The idea of being imprisoned or even killed for standing up for what you believe in, is a scary and often distant thought in today’s society. With the right to freedom of speech you don’t often have to think of these as consequences, but for many it was their reality. In the past most instances of breaking the law for a higher good revolved around minorities because they were not looked upon to have the same rights as those of European descent. It is because of the brave individuals who stood their ground and with that stood up for what they believed in, to get their point across and their voices heard, even if it meant to stay sitting.
Can you imagine having to break the law just so you could make a positive difference in the long run? Sounds like an oxymoron but in reality it made a world of difference. Rosa Parks and Claudette Colvin are the first women to come to mind. They were the first two women in history to refuse to give up their seat to a white man. In doing such they broke the law of segregation and with that made a lasting statement that is still carried with us today. Their actions not only landed them in jail but in the history books as well. By making these public political statements these two women helped to jump-start the movement on equal rights and gain a strong following along the way. Another example of breaking the law for the greater good is that of Harriet Tubman. Harriet not only escaped slavery but went back to lead many more slaves to freedom through the Underground Railroad. Not only did she break the law but she put her life in danger, though she knew the consequences if caught she carried on because she knew in the end the benefit would be greater than the cost.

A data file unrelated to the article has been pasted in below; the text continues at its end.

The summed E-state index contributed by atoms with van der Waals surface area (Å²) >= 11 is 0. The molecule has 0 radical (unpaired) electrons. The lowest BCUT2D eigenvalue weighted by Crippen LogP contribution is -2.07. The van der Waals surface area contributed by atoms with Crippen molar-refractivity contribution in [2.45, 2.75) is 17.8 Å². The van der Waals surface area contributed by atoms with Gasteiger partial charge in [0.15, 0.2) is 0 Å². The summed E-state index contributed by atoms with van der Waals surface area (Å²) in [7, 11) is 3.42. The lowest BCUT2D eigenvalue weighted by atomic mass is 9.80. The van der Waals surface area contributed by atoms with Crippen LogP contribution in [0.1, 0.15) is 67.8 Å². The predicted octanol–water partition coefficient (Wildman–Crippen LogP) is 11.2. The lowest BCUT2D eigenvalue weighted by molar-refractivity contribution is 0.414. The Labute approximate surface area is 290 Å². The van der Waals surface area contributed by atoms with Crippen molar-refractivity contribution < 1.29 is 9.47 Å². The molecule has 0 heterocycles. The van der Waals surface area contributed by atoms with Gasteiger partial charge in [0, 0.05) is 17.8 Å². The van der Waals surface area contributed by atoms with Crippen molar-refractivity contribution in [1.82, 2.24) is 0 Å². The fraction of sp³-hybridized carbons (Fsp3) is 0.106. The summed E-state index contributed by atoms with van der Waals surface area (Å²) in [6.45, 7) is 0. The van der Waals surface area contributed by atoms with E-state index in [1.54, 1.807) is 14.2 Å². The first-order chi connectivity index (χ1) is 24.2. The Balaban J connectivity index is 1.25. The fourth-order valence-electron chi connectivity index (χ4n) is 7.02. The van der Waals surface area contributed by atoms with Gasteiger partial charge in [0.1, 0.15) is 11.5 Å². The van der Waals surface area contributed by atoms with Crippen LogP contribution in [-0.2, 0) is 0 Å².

The idea of breaking the law for the greater good is one that for me is hard to grasp. I think one would have to be in a situation where they were pushed to their limit, a long lasting fight within themselves or the community. I don’t know that any one of us could say we would break the law to format change, that is until we crossed paths with a movement that we believed in with all of our heart and soul. I believe when the right conditions are met and the mindset cannot be argued, positive change can come from civil disobedience, looking at history it made a world of difference and I believe it will continue to do so for generations to come.